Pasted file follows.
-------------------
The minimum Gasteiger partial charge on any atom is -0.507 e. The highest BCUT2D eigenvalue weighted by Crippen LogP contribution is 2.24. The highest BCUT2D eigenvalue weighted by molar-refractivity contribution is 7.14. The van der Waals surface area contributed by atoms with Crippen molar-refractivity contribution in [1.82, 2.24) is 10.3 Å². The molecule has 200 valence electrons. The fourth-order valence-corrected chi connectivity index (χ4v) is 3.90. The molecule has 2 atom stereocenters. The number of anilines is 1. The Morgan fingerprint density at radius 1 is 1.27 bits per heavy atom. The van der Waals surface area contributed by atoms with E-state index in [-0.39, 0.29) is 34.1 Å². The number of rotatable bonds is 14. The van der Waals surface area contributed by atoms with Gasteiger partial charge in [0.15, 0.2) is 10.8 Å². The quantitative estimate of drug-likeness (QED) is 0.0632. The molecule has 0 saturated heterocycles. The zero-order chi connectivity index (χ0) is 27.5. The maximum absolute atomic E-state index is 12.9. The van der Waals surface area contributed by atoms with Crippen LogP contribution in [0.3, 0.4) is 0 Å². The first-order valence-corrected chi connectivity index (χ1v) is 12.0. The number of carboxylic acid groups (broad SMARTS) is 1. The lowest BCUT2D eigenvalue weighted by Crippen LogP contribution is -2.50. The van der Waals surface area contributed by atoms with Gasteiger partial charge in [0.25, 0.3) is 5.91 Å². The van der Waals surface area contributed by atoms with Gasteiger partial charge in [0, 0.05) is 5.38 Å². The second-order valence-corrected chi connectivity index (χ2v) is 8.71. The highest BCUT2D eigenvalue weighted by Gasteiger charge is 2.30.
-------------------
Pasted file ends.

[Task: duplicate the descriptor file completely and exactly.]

The minimum Gasteiger partial charge on any atom is -0.507 e. The highest BCUT2D eigenvalue weighted by Crippen LogP contribution is 2.24. The highest BCUT2D eigenvalue weighted by molar-refractivity contribution is 7.14. The van der Waals surface area contributed by atoms with Crippen molar-refractivity contribution in [1.82, 2.24) is 10.3 Å². The molecule has 200 valence electrons. The fourth-order valence-corrected chi connectivity index (χ4v) is 3.90. The molecule has 2 atom stereocenters. The number of anilines is 1. The Morgan fingerprint density at radius 1 is 1.27 bits per heavy atom. The van der Waals surface area contributed by atoms with E-state index in [-0.39, 0.29) is 34.1 Å². The number of rotatable bonds is 14. The van der Waals surface area contributed by atoms with Gasteiger partial charge in [0.15, 0.2) is 10.8 Å². The quantitative estimate of drug-likeness (QED) is 0.0632. The molecule has 0 saturated heterocycles. The zero-order chi connectivity index (χ0) is 27.5. The maximum absolute atomic E-state index is 12.9. The van der Waals surface area contributed by atoms with Crippen LogP contribution in [0.3, 0.4) is 0 Å². The first-order valence-corrected chi connectivity index (χ1v) is 12.0. The number of carboxylic acid groups (broad SMARTS) is 1. The lowest BCUT2D eigenvalue weighted by Crippen LogP contribution is -2.50. The van der Waals surface area contributed by atoms with Gasteiger partial charge in [0.25, 0.3) is 5.91 Å². The van der Waals surface area contributed by atoms with Gasteiger partial charge in [0, 0.05) is 5.38 Å². The second-order valence-corrected chi connectivity index (χ2v) is 8.71. The highest BCUT2D eigenvalue weighted by Gasteiger charge is 2.30.